The complete works of Ralph Waldo Emerson, Volum 4

Forside
Houghton, Mifflin, 1903
 

Hva folk mener - Skriv en omtale

Vi har ikke funnet noen omtaler på noen av de vanlige stedene.

Andre utgaver - Vis alle

Vanlige uttrykk og setninger

Populære avsnitt

Side 88 - The loyalty, well held to fools, does make Our faith mere folly: — Yet he that can endure To follow with allegiance a fallen lord, Does conquer him that did his master conquer, And earns a place i
Side 305 - O friend, my bosom said, Through thee alone the sky is arched, Through thee the rose is red, All things through thee take nobler form And look beyond the earth, The mill-round of our fate appears A sun-path in thy worth. Me too thy nobleness has taught To master my despair ; The fountains of my hidden life Are through thy friendship fair.
Side 320 - ... souls, because they will not use their memories; they will trust to the external written characters and not remember of themselves.
Side 349 - These temples grew as grows the grass; Art might obey, but not surpass. The passive Master lent his hand To the vast soul that o'er him planned; And the same power that reared the shrine Bestrode the tribes that knelt within.
Side 341 - I will write it, — that there is one topic peremptorily forbidden to all well-bred, to all rational mortals, namely, their distempers. If you have not slept, or if you have slept, or if you have headache, or sciatica, or leprosy, or thunderstroke, I beseech you by all angels to hold your peace, and not pollute the morning, to which all the housemates bring serene and pleasant thoughts, by corruption and groans.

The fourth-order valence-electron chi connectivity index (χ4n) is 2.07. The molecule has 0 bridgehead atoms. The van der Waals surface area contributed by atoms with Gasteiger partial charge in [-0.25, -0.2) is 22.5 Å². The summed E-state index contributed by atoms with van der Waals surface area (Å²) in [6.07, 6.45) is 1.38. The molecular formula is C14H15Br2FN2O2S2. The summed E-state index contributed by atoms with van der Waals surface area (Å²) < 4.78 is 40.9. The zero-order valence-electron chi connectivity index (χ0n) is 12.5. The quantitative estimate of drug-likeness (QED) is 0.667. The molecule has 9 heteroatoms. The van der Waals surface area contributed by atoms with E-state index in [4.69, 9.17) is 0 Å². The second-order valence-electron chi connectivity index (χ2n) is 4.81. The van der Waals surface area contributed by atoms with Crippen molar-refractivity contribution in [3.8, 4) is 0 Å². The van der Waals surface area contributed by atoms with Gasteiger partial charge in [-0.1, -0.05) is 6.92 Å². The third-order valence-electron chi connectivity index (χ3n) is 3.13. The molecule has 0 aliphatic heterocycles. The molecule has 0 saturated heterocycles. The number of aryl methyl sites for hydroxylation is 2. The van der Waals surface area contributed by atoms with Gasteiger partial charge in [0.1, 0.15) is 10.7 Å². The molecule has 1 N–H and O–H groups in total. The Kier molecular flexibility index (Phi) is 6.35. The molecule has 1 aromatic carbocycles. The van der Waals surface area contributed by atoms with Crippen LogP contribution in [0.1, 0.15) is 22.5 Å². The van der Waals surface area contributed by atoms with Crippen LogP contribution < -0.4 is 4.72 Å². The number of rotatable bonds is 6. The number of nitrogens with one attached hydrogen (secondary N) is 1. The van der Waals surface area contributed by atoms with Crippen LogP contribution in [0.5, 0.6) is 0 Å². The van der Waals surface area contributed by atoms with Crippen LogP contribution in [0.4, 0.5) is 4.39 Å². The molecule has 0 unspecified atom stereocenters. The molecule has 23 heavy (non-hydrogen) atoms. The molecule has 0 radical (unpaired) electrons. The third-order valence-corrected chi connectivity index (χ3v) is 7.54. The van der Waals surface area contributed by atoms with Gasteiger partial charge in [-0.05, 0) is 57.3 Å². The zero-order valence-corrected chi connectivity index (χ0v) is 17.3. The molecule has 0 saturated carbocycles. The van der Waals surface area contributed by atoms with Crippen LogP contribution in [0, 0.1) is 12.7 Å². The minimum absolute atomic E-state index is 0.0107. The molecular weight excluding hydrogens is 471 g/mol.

Side 14 - He was of an industry and vigilance not to be tired out, or wearied by the most laborious; and of parts not to be imposed upon by the most subtle or sharp; and of a personal courage equal to his best parts...
Side 339 - Whereas my birth and spirit rather took The way that takes the town; Thou didst betray me to a ling'ring book, And wrap me in a gown. I was entangled in the world of strife, Before I had the power to change my life.
Side 316 - The gods talk in the breath of the woods, They talk in the shaken pine, And fill the long reach of the old seashore With dialogue divine; And the poet who overhears Some random word they say Is the fated man of men Whom the ages must obey...
Side 39 - Out of Plato come all things that are still written and debated among men of thought.
Side 6 - He is great who is what he is from nature, and who never reminds us of others.

Bibliografisk informasjon